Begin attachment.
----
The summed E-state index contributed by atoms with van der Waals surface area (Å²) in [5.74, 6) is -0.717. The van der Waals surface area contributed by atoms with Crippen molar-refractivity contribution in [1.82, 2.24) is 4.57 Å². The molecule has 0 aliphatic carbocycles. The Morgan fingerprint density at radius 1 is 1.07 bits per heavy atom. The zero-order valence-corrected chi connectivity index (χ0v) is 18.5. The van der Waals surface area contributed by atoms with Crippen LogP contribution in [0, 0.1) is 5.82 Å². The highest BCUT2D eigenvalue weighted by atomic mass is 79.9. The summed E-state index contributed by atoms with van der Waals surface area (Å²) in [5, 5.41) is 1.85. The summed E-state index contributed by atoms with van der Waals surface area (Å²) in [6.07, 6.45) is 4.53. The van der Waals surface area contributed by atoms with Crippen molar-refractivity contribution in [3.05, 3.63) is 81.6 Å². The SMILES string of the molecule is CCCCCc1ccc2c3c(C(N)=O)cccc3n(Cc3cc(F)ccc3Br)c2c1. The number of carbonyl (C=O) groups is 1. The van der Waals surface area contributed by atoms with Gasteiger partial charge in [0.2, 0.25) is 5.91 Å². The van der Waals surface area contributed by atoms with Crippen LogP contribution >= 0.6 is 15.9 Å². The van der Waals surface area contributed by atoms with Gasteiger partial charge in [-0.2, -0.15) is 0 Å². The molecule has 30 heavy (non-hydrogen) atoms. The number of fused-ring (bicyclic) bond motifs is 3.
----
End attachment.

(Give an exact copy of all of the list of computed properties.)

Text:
The summed E-state index contributed by atoms with van der Waals surface area (Å²) in [5.74, 6) is -0.717. The van der Waals surface area contributed by atoms with Crippen molar-refractivity contribution in [1.82, 2.24) is 4.57 Å². The molecule has 0 aliphatic carbocycles. The Morgan fingerprint density at radius 1 is 1.07 bits per heavy atom. The zero-order valence-corrected chi connectivity index (χ0v) is 18.5. The van der Waals surface area contributed by atoms with Crippen LogP contribution in [0, 0.1) is 5.82 Å². The highest BCUT2D eigenvalue weighted by atomic mass is 79.9. The summed E-state index contributed by atoms with van der Waals surface area (Å²) in [5, 5.41) is 1.85. The summed E-state index contributed by atoms with van der Waals surface area (Å²) in [6.07, 6.45) is 4.53. The van der Waals surface area contributed by atoms with Crippen molar-refractivity contribution in [3.05, 3.63) is 81.6 Å². The SMILES string of the molecule is CCCCCc1ccc2c3c(C(N)=O)cccc3n(Cc3cc(F)ccc3Br)c2c1. The number of carbonyl (C=O) groups is 1. The van der Waals surface area contributed by atoms with Gasteiger partial charge in [0.2, 0.25) is 5.91 Å². The van der Waals surface area contributed by atoms with Crippen LogP contribution >= 0.6 is 15.9 Å². The van der Waals surface area contributed by atoms with Gasteiger partial charge in [-0.2, -0.15) is 0 Å². The molecule has 30 heavy (non-hydrogen) atoms. The number of fused-ring (bicyclic) bond motifs is 3.